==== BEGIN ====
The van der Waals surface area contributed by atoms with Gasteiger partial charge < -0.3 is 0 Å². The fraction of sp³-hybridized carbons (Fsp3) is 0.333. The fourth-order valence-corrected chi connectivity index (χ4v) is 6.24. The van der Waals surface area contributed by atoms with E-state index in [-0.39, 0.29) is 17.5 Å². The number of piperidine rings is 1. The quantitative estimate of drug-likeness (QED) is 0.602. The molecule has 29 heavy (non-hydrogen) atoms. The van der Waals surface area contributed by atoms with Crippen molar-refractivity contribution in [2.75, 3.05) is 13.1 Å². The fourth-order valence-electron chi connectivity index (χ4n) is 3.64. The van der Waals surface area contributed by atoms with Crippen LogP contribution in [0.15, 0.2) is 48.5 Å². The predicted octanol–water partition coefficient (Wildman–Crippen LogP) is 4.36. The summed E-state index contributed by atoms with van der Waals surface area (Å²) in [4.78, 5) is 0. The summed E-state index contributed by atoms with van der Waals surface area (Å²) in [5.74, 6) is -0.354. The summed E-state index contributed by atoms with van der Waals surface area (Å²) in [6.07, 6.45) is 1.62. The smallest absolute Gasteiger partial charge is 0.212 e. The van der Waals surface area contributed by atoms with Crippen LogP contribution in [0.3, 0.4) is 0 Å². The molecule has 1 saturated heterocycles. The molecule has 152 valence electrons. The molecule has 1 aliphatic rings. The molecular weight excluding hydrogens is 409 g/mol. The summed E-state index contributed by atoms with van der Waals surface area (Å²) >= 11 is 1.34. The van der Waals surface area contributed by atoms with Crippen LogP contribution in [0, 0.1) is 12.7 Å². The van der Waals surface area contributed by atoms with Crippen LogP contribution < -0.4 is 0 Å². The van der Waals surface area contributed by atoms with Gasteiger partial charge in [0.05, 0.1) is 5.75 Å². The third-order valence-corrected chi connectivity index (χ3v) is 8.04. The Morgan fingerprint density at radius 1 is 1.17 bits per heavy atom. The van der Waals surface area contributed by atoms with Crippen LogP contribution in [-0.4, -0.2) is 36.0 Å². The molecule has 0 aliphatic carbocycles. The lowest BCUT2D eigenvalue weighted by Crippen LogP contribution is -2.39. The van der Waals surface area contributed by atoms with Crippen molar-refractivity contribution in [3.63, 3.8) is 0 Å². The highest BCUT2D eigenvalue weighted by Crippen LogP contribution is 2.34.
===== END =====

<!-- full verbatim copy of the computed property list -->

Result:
The van der Waals surface area contributed by atoms with Gasteiger partial charge < -0.3 is 0 Å². The fraction of sp³-hybridized carbons (Fsp3) is 0.333. The fourth-order valence-corrected chi connectivity index (χ4v) is 6.24. The van der Waals surface area contributed by atoms with E-state index in [-0.39, 0.29) is 17.5 Å². The number of piperidine rings is 1. The quantitative estimate of drug-likeness (QED) is 0.602. The molecule has 29 heavy (non-hydrogen) atoms. The van der Waals surface area contributed by atoms with Crippen molar-refractivity contribution in [2.75, 3.05) is 13.1 Å². The fourth-order valence-electron chi connectivity index (χ4n) is 3.64. The van der Waals surface area contributed by atoms with Crippen LogP contribution in [0.15, 0.2) is 48.5 Å². The predicted octanol–water partition coefficient (Wildman–Crippen LogP) is 4.36. The summed E-state index contributed by atoms with van der Waals surface area (Å²) in [4.78, 5) is 0. The summed E-state index contributed by atoms with van der Waals surface area (Å²) in [5.74, 6) is -0.354. The summed E-state index contributed by atoms with van der Waals surface area (Å²) in [6.07, 6.45) is 1.62. The smallest absolute Gasteiger partial charge is 0.212 e. The van der Waals surface area contributed by atoms with Crippen LogP contribution in [0.3, 0.4) is 0 Å². The molecule has 1 saturated heterocycles. The molecule has 152 valence electrons. The molecule has 1 aliphatic rings. The molecular weight excluding hydrogens is 409 g/mol. The summed E-state index contributed by atoms with van der Waals surface area (Å²) >= 11 is 1.34. The van der Waals surface area contributed by atoms with Crippen LogP contribution in [0, 0.1) is 12.7 Å². The van der Waals surface area contributed by atoms with Crippen LogP contribution < -0.4 is 0 Å². The van der Waals surface area contributed by atoms with Gasteiger partial charge in [0.05, 0.1) is 5.75 Å². The third-order valence-corrected chi connectivity index (χ3v) is 8.04. The Morgan fingerprint density at radius 1 is 1.17 bits per heavy atom. The van der Waals surface area contributed by atoms with Crippen LogP contribution in [-0.4, -0.2) is 36.0 Å². The molecule has 0 aliphatic carbocycles. The lowest BCUT2D eigenvalue weighted by Crippen LogP contribution is -2.39. The van der Waals surface area contributed by atoms with Crippen molar-refractivity contribution in [3.63, 3.8) is 0 Å². The highest BCUT2D eigenvalue weighted by Crippen LogP contribution is 2.34.